Caffeine is a mild stimulant that is found naturally occurring in plants, namely coffee, cocoa beans, and tea leaves. Caffeine can be found in coffee, tea, soft drinks, energy drinks, and cocoa beverages.
Most people use caffeinated products to overcome fatigue and keep mentally alert.
Caffeine may cause a temporary rise in blood pressure and it does have a mild diuretic effect. Sensitivity to caffeine varies and excessive intake may cause anxiety or insomnia. Certain groups of people should discuss their caffeine intake with their physician such as those with a history of high blood pressure, heart attack or women who are pregnant or nursing.
Green tea, matcha or dandelion root faux coffee blends can also help with weaning off too much caffeine. Caffeine has been shown to be protective in neurodegenerative conditions such as Parkinson’s and Alzheimer's. As is often the rule, moderation is key and to be sure one isn’t exhausting adrenal glands by running on caffeine fumes alone.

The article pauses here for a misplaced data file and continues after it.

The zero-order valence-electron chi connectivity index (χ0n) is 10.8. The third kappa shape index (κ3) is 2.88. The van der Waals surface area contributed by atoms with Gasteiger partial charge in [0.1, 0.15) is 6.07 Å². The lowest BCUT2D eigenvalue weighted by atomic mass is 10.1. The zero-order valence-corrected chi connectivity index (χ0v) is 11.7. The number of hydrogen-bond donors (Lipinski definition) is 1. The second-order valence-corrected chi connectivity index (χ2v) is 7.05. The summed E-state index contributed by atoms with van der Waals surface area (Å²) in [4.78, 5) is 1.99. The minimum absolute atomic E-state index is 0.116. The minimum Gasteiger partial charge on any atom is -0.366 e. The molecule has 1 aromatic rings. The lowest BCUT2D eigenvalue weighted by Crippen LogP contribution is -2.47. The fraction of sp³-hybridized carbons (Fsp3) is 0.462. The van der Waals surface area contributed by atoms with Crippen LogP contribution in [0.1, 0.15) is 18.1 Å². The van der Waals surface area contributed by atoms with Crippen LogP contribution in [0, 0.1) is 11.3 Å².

To reduce your caffeine intake consider the following tips:
- To avoid headaches and drowsiness cut back gradually. Don’t worry, these symptoms should disappear within a day or two of reducing your intake.
- If decreasing this habit seems to difficult, try mixing half regular and half decaffeinated coffee.
- Missing that warm comforting routine of sipping a hot beverage in the morning? Try swapping out coffee for decaffeinated tea or herbal tea.
- If soda is your weakness try to find other beverage alternatives that you enjoy. For some people, drinking soda is a mindless habit and it ends up being their primary source of hydration.
- Try reaching for flavored waters, seltzer water, or just plain bottled water instead.
- Always read nutrition labels. Caffeine will be listed in the ingredient list.